Root of it
Get a grip
Pick a Chip
Just a stunt
Time to bail
A little D
Who they are
No big deal
Fine in time
Play new card
Kelly's games as head coach
Kelly's wins in regular season
Kelly's losses in
Kelly's wins in
Kelly's losses in
Eagles scoring average in
Kelly's 1st year
Eagles scoring average in
his 2nd year
Eagles scoring average in
his 3rd year
Nick Foles record as his starting QB
Didn’t think he had it in him.
With all the hemming, hawing, rationalizing, excuse-making, another-chance-to-make-things-right-granting that has been the signature touch to Jeffrey Lurie’s rein as Eagles owner when dealing with the men he placed in charge of running his team’s on-field activities, Tuesday night’s pronouncement that he had relieved Chip Kelly of his duties seemed so out of character.
Not wrong. Not bad. Just, well, different.
“Good” different, if anything, too.
Having created a pattern of falling head over heels for the football acumen of Ray Rhodes and Andy Reid and then struggling to move past some serious man-crushin’ on each when, clearly, the time to do so had come and gone long before, Lurie seemed to be set for another ’til death do we part tryst with his most recent head coach, especially after entrusting the latter to have full control over personnel.
The gushing he did over Kelly was enough to cause some blushing, especially for any self-aware individual within earshot who may have had an inkling or two that, “Umm, OK, we get it, you like the guy. You can cool your jets a little now.”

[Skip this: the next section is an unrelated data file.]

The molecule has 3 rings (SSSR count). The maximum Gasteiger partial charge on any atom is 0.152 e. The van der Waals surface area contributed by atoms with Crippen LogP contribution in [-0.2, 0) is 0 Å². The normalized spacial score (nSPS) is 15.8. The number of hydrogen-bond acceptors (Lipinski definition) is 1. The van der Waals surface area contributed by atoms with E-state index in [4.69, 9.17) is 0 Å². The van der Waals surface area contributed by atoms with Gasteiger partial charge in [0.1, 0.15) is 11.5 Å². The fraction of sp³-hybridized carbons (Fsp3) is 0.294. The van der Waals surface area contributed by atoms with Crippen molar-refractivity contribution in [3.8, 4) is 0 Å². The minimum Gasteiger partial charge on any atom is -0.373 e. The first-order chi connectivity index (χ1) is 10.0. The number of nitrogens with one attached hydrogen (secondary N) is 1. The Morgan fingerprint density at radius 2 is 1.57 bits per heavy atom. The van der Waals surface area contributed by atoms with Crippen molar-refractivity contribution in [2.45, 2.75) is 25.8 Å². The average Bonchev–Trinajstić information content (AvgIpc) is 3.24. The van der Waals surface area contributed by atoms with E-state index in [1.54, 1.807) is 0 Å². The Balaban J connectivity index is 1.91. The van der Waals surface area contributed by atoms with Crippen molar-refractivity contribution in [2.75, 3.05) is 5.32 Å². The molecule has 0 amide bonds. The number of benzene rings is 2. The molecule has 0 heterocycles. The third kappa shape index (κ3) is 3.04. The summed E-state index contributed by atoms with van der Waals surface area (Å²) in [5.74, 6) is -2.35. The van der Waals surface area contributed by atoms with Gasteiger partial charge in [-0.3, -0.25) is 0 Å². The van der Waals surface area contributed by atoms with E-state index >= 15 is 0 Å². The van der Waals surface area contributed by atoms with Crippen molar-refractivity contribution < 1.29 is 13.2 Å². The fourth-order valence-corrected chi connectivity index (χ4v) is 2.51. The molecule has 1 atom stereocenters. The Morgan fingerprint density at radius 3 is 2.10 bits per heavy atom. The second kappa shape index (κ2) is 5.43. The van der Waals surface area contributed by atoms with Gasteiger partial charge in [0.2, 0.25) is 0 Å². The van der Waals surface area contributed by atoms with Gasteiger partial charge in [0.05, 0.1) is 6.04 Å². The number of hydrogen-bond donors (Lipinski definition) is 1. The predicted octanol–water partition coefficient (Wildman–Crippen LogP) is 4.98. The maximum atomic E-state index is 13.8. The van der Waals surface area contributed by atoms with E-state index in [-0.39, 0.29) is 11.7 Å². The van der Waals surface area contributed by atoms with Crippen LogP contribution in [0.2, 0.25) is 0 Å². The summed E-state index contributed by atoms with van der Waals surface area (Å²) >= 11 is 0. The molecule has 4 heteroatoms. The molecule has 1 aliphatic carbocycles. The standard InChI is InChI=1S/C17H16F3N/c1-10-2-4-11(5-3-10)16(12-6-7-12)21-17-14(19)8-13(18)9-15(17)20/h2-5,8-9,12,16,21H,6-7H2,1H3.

So the fact he was able to pull the plug on his latest “hero” so soon and so swiftly comes as a surprise.
A nice surprise.
If Kelly’s arrogance was enough to turn off Lurie somewhat, and his insistence on not surrendering any of his unwarranted power fueled the owner’s fire and led to his release, then hallelujah and praise be to the football gods … and sanity.
Not for nothing, but never got the Chip worship. His hiring in the first place, an almost sneaky, slimy exhibition in which two sides of shysters opted to unite while leaving a school and another coaching candidate in the lurch, had all the earmarks of an uninformed, caught-up-in-the-hoopla ode to hyperbole and hype.
Kelly was the trendy pick. The hot commodity. The “gotta have him” option. Even at the expense of common sense and decency. Never mind that he had been handed the keys to an elite sports car at the University of Oregon, already fully loaded and, even better, fully funded by Nike, and merely drove where just about any coach could have, Kelly was the “it” guy. A genius. A once-in-a-lifetime Xs and Os prodigy the likes of which had never been unearthed before.
Kudos to Gus Bradley landing in Jacksonville and building, albeit slowly, what appears to be a quality, young team, and Oregon’s football program continuing to succeed and reach another national title game two years after Kelly’s departure.
While those entities got squared away elsewhere, Philly got treated to the Kelly experience, where substance took a spot in the trunk while rapid-fire BS blathering and anal-retentive control freakishness battled it out for the front seat.
Win? Hah, who cares about that … as long as the team was doing things Chip’s way, in every way, that’s all that mattered.
Lacking personality and just the everyday sensibility to try to connect with those around him as human beings instead of labeling them as products in his assembly-line mind, you kinda figured his act would implode at some point. Be it here or someplace else. At least some of us did.